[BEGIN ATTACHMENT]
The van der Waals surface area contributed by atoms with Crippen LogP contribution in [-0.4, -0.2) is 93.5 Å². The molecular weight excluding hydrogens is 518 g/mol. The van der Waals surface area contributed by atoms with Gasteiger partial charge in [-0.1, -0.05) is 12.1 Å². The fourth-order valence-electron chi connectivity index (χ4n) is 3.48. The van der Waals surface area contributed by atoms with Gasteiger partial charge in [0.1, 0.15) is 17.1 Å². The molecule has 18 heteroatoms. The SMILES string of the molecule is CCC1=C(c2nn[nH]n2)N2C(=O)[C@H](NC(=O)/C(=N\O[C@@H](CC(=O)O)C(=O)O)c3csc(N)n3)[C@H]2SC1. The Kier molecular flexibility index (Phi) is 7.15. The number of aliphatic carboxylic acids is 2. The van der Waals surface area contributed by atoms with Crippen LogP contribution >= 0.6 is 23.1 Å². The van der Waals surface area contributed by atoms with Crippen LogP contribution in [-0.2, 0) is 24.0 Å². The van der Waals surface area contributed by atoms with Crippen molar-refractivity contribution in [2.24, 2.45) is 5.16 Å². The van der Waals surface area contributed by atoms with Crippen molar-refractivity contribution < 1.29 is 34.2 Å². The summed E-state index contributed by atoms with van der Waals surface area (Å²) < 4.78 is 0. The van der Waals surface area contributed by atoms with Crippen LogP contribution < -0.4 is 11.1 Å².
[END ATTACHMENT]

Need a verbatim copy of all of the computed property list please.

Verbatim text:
The van der Waals surface area contributed by atoms with Crippen LogP contribution in [-0.4, -0.2) is 93.5 Å². The molecular weight excluding hydrogens is 518 g/mol. The van der Waals surface area contributed by atoms with Gasteiger partial charge in [-0.1, -0.05) is 12.1 Å². The fourth-order valence-electron chi connectivity index (χ4n) is 3.48. The van der Waals surface area contributed by atoms with Gasteiger partial charge in [0.1, 0.15) is 17.1 Å². The molecule has 18 heteroatoms. The SMILES string of the molecule is CCC1=C(c2nn[nH]n2)N2C(=O)[C@H](NC(=O)/C(=N\O[C@@H](CC(=O)O)C(=O)O)c3csc(N)n3)[C@H]2SC1. The Kier molecular flexibility index (Phi) is 7.15. The number of aliphatic carboxylic acids is 2. The van der Waals surface area contributed by atoms with Crippen LogP contribution >= 0.6 is 23.1 Å². The van der Waals surface area contributed by atoms with Crippen LogP contribution in [-0.2, 0) is 24.0 Å². The van der Waals surface area contributed by atoms with Crippen molar-refractivity contribution in [2.24, 2.45) is 5.16 Å². The van der Waals surface area contributed by atoms with Crippen molar-refractivity contribution < 1.29 is 34.2 Å². The summed E-state index contributed by atoms with van der Waals surface area (Å²) < 4.78 is 0. The van der Waals surface area contributed by atoms with Crippen LogP contribution < -0.4 is 11.1 Å².